In an effort to increase the communication between local child neurology societies and the International Child Neurology Association (ICNA), the ICNA Executive Board has approved a newly formed Council of Delegates (COD). Our long term plan is to have each national or regional child neurology society send a delegate to the Council of Delegates (COD).
Progress in paediatric neurosciences is proceeding rapidly, and we are entering an era in which technologies will allow for a greater knowledge and understanding of normal and abnormal brain development. Because of our improved diagnostic abilities, it is now possible to identify even subtle brain abnormalities early on, thus allowing for early intervention. However, in certain areas of the world, many children do not benefit from this progress because of the shortage of child neurologists and adequately equipped medical centers.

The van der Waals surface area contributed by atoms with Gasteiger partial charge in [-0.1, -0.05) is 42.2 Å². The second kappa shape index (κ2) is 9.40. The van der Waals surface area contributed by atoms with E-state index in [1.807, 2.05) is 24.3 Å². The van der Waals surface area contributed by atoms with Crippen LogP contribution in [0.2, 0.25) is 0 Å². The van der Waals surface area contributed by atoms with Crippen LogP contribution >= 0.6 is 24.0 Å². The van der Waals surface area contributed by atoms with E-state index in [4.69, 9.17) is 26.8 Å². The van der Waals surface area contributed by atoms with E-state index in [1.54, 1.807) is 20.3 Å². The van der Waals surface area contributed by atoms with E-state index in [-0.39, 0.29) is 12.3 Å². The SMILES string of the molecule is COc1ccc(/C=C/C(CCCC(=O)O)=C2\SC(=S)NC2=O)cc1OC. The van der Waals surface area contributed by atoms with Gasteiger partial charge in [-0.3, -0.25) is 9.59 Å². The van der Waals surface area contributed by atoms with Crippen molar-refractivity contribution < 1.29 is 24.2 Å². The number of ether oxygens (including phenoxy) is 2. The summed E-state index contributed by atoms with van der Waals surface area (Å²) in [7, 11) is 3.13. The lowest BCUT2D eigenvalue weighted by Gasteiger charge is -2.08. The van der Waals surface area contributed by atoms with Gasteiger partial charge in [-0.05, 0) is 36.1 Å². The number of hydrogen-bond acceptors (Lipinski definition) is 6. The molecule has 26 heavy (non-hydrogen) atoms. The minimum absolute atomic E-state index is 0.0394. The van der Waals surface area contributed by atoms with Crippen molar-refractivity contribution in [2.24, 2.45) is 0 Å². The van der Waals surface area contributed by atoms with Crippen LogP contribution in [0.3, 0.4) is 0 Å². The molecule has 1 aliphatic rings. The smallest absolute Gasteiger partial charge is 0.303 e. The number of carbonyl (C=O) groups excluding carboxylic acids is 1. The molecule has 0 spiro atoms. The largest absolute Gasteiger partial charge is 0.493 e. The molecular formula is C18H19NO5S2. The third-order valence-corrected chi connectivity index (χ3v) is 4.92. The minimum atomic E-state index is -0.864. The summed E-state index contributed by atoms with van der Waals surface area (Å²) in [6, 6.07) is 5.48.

Birth of child neurology in different parts of the world
In the late 1960s, a child neurologist from the Free Uni-versity of Brussels, Belgium, Dr. Sabine Pelc (1921–1989), (Fig. 1) perceived the need for a world-wide forum for neurologists whose focus was the care of children with neu-rologic conditions. In order to fill this need, she set about visiting various European and American countries in order to identify other child neurologists. I met her in 1969 when she visited the Neurological Institute of Columbia Presby-terian Medical Center in New York, where the National Institute of Neurologic Diseases and Blindness of the National Institutes of Health (NIH) had supported a training program for child neurologists since 1956 under the direc-torship of Dr. Sidney Carter. She had already identified a number of fully trained child neurologists in Europe, Japan and Latin America before coming to the USA.